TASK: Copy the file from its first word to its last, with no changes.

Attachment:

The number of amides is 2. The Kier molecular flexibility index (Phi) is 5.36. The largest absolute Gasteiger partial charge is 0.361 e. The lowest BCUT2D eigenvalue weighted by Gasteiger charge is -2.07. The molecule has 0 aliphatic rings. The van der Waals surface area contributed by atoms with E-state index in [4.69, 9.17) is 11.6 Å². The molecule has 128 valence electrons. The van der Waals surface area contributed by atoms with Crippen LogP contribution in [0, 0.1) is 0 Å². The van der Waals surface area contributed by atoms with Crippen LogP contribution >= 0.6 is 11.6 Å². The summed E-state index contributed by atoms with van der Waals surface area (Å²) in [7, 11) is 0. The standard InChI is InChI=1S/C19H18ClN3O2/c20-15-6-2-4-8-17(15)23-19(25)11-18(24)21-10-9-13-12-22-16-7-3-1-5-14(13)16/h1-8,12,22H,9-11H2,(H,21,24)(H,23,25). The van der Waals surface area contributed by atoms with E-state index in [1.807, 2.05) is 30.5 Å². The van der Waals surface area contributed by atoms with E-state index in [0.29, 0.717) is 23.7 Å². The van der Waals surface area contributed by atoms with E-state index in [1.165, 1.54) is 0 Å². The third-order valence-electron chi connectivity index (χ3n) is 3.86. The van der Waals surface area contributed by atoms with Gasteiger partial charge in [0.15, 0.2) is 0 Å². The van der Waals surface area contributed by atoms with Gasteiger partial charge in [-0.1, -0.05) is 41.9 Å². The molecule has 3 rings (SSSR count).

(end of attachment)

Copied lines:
The number of amides is 2. The Kier molecular flexibility index (Phi) is 5.36. The largest absolute Gasteiger partial charge is 0.361 e. The lowest BCUT2D eigenvalue weighted by Gasteiger charge is -2.07. The molecule has 0 aliphatic rings. The van der Waals surface area contributed by atoms with E-state index in [4.69, 9.17) is 11.6 Å². The molecule has 128 valence electrons. The van der Waals surface area contributed by atoms with Crippen LogP contribution in [0, 0.1) is 0 Å². The van der Waals surface area contributed by atoms with Crippen LogP contribution >= 0.6 is 11.6 Å². The summed E-state index contributed by atoms with van der Waals surface area (Å²) in [7, 11) is 0. The standard InChI is InChI=1S/C19H18ClN3O2/c20-15-6-2-4-8-17(15)23-19(25)11-18(24)21-10-9-13-12-22-16-7-3-1-5-14(13)16/h1-8,12,22H,9-11H2,(H,21,24)(H,23,25). The van der Waals surface area contributed by atoms with E-state index in [1.807, 2.05) is 30.5 Å². The van der Waals surface area contributed by atoms with E-state index in [0.29, 0.717) is 23.7 Å². The van der Waals surface area contributed by atoms with E-state index in [1.165, 1.54) is 0 Å². The third-order valence-electron chi connectivity index (χ3n) is 3.86. The van der Waals surface area contributed by atoms with Gasteiger partial charge in [0.15, 0.2) is 0 Å². The van der Waals surface area contributed by atoms with Gasteiger partial charge in [-0.1, -0.05) is 41.9 Å². The molecule has 3 rings (SSSR count).